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Go back to school

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Joe Webb

Years ago, I was enrolled in a survey of English literature course in a community college. The instructor constantly touted the fact that she had a “master’s degree in English.” She used this as a method to intimidate and control kids who needed to pass her class. One girl told her mother about some of her antics. Her mother didn’t believe her, so this girl invited her mother to class to witness it for herself. The mother accepted, and when she sat down, the English teacher was unaware of her presence. The instructor went on as she normally would, and at the end of the class, she asked the mother who she was. “I’m so and so’s mother, and I’m pretty disgusted that the tuition dollars I’m paying for my daughter help to fund your salary.”
The instructor then claimed her academic freedom was violated because she wasn’t informed that the mother was there at the beginning of class. Think about that. What she was saying was that she would’ve behaved differently had she known beforehand that a student’s mother was there. The mother who was paying the freight for her salary incidentally. The mom then told the instructor that if she screwed with her daughter’s grade that she would sue her personally and the school for retaliation. She also stated that regardless of whatever happened that her child’s grade would be audited by another faculty member. She would call the dean’s office and make sure of that tomorrow. She then told her daughter she was sorry she didn’t believe her but that she was glad that things happened the way they did.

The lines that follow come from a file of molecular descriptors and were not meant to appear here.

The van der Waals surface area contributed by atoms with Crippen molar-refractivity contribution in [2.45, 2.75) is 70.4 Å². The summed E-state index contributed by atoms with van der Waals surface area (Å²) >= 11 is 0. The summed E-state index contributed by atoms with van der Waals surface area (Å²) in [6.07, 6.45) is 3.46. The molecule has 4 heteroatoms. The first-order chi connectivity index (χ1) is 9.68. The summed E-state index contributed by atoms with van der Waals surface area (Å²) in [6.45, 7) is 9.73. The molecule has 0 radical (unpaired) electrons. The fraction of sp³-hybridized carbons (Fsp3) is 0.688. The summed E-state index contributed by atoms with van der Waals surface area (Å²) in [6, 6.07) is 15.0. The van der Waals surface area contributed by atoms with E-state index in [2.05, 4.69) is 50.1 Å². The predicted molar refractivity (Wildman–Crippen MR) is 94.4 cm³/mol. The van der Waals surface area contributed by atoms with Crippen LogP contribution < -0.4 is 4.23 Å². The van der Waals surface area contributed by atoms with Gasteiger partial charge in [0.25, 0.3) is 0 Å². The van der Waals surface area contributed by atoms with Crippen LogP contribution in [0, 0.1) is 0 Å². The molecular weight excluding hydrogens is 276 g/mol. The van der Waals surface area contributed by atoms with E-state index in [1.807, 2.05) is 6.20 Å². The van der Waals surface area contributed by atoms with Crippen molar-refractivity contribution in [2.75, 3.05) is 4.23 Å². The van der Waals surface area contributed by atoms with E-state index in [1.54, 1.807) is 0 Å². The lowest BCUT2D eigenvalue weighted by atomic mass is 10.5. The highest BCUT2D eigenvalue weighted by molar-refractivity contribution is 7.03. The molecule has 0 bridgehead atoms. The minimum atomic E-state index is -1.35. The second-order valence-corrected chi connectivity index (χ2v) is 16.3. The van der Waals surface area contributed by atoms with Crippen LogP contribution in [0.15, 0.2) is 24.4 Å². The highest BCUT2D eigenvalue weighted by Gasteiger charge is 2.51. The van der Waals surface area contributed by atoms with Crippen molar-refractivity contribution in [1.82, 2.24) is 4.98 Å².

I relayed the story above because I was the recipient of a review that a Metro State graduate wrote about of one of his instructors. The review was negative mostly due to the instructor’s lack of professionalism but also their political agenda. Most of the complaints about education today seem to have a political basis unlike the one I relayed, which was rooted in subpar behavior. The mom in the story was a role model and ought to be emulated.
If it’s possible, I’d like to encourage a parent or other relative to accompany their child to class for a day, whether it’s in high school or college. True professionals will not mind the scrutiny. In fact, they’ll welcome it. If your child is in a middle school or high school, call the school’s administrators and let them know you are coming. Colleges, with some exceptions, are just places where you can enter a classroom with a student. Education for a loved one is an investment in today’s world. It is logical and reasonable that anyone should be able to monitor their investment. Administrators and teachers should and probably will welcome any feedback you provide. In a process where the end product, a student’s future, is important that is the way things should work.

Joe Webb is the chairman for the Jefferson County Republican party.